This next idea will maybe resonate with the conspiracy theorists, but I will not doubt the possibility that the virus unintentionally and mistakenly got out of one of the labs where they test said biology. Or the other possibility that it very well was intentional just to see how citizens and governments alike would respond. In some locations, it would seem that hospitals and health centers are using it as a marketing ploy. I noticed signs from smaller health and wellness clinics/centers that advertise how they provide quicker COVID tests compared to the overloaded hospitals. Not to mention how COVID has literally become its own business and raised profits for so many companies involved with health, wellness, and cleanliness.

I actually had the COVID paragraphs deleted via a frozen computer crash so it's coming from memory as I retype this portion. Personally, I feel I noticed the counter measures to COVID, such as the signage and "rules" for public etiquette were mass produced and manufactured in little to no time as if the shit was already planned. One fact about the pandemic is that this has been the largest transfer of wealth in human history. So, to be cliche, the rich are getting richer and the poor, well you know the rest.

At this point, I shall digress, leaving one lasting statement/thought: once again, none of the shit you read has to be true or "real" for you. The beauty about life is you affirm or deny whatever is real in your world under reasonable and realistic circumstances. This is also the purpose of this blog, to create a space for open and respectful point of views and to learn and expand. Now I shall try to recall how we dive back into the lovely topic we have at hand today, because COVID and propaganda could very well have crossed paths.

One last portion of the preface that does not to need to be left out is the politically motivated operations enacted to diminish the black communities in America. A decently educated and conscious adult in this country should also have some recollection of these things work in the world let alone this country when it comes to the treatment of minorities. "Throughout the 1990s the state and federal prison system was massively expanded, an expansion motivated in the guise of objective science. The decade featured notorious examples of the kind of technicist discourse that presents racist ideology in the guise of objective science"(xiv).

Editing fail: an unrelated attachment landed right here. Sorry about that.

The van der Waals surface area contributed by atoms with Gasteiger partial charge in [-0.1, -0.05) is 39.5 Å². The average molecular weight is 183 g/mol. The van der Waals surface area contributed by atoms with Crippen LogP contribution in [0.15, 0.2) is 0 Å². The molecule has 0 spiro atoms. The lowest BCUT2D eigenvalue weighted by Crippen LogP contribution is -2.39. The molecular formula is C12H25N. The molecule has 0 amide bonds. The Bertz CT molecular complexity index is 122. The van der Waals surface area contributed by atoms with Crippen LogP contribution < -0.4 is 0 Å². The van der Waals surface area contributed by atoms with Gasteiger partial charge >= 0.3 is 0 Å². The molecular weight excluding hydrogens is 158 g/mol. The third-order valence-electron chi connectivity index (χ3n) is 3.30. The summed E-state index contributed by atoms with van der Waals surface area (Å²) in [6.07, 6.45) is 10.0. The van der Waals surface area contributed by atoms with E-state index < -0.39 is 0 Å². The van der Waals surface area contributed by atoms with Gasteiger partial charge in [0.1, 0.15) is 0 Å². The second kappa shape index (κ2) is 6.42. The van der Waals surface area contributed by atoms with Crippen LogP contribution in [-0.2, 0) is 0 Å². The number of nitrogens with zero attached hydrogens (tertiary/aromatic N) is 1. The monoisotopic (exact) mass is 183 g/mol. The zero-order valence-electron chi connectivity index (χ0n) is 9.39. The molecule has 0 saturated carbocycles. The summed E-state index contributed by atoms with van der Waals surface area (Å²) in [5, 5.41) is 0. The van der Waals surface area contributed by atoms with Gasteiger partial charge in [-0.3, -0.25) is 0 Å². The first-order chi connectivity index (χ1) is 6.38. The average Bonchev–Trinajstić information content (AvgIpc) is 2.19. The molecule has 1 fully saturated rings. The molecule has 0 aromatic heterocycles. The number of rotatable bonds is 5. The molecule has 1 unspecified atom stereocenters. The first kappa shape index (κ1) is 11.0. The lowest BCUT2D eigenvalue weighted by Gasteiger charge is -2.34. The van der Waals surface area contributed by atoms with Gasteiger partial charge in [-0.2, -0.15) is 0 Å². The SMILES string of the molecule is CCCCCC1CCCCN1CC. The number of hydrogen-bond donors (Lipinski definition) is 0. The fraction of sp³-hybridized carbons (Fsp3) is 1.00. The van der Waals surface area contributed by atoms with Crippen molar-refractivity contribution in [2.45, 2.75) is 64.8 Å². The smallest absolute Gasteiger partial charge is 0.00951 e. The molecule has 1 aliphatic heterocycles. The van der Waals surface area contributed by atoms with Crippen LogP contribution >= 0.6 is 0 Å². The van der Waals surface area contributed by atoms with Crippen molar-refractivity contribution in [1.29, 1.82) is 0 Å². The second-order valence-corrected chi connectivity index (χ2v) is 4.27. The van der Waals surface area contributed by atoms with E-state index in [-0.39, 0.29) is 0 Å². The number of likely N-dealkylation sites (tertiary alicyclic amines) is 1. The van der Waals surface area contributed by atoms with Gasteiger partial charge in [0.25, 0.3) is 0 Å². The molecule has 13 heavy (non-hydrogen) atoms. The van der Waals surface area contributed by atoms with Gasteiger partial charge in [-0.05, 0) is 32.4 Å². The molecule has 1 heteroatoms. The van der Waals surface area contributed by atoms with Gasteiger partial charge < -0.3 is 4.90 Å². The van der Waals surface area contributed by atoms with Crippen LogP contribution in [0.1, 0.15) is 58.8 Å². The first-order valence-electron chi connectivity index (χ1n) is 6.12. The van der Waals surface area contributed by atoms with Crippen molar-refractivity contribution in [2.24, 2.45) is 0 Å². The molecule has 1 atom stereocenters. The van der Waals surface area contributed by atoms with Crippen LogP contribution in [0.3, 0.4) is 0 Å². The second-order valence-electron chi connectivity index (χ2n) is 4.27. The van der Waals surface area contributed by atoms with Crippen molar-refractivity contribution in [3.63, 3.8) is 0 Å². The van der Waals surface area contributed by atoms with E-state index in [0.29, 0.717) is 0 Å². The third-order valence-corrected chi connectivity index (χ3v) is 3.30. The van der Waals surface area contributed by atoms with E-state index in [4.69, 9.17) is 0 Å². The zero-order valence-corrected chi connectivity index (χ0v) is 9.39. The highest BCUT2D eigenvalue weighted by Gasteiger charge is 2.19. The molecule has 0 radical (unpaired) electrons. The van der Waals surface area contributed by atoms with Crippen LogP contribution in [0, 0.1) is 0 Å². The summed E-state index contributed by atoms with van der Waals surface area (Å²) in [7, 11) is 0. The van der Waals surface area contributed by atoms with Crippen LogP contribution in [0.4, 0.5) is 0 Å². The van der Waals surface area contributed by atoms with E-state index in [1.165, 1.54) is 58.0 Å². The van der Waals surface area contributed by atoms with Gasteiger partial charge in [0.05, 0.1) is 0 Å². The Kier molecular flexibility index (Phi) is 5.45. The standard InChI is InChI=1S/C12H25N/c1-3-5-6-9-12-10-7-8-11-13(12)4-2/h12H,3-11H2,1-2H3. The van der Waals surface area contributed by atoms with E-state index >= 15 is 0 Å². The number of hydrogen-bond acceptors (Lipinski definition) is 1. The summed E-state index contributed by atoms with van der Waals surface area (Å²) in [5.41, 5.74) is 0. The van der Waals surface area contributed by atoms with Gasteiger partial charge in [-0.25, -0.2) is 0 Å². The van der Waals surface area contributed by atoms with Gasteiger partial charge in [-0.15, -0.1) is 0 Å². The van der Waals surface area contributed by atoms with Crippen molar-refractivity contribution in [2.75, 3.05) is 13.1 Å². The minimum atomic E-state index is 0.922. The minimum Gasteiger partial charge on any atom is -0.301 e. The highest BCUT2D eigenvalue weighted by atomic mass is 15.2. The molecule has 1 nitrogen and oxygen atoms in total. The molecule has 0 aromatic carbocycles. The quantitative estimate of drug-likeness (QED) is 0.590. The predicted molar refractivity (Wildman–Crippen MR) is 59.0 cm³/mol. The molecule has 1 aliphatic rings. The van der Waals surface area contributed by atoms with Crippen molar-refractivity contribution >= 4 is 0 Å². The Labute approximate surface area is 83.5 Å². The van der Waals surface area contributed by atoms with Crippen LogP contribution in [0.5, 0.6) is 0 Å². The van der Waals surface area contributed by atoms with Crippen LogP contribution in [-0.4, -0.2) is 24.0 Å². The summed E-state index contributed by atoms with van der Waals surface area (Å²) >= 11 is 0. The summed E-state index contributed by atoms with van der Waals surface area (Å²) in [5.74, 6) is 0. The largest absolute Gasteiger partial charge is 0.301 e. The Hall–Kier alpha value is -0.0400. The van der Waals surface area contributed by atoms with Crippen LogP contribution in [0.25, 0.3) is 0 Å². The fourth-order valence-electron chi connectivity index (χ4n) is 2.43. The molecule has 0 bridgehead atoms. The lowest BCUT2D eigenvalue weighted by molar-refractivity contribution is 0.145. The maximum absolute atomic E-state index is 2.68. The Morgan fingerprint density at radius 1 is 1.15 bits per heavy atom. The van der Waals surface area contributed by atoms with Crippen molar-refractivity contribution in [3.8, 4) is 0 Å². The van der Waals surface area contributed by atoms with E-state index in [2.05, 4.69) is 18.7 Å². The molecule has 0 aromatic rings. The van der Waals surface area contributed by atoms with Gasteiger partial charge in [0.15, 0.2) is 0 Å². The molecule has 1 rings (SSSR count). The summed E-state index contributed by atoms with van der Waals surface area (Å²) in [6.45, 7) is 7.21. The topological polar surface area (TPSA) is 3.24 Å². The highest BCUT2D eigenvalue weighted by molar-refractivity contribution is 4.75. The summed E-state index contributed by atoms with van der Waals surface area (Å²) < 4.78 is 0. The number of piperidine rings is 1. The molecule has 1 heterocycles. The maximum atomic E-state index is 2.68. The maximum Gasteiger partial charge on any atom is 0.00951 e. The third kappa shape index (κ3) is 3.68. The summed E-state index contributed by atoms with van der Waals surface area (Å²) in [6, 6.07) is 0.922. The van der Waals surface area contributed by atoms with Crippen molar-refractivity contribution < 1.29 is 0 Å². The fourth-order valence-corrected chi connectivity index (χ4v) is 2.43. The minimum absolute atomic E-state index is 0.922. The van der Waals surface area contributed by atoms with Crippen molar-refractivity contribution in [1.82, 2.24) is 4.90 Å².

The very next sentence, Stanley points to research by neuroscientist Carl Hart that suggests that scientists colluded with politicians in a racially biased act to exaggerate the risks of certain illegal drugs to justify draconian policies (whoops does that sound like life in the last 2.5 years in the name of COVID? or I'm sorry in the name of health and safety). These outlandish and distorted sentencing policies for cheap versions of cocaine used in the black communities versus versions of the same drug in wealthy white communities were one example. Hart has another example of how the arguments that motivated the differences in sentencing for crack cocaine and the purer versions favored by wealthy whites were part of a racist scientific narrative about drugs and blacks dating back to the early 20th century. Stanley also mentions Bush's Iraq war as pure propaganda. We shall now leave the deeply packed preface lol.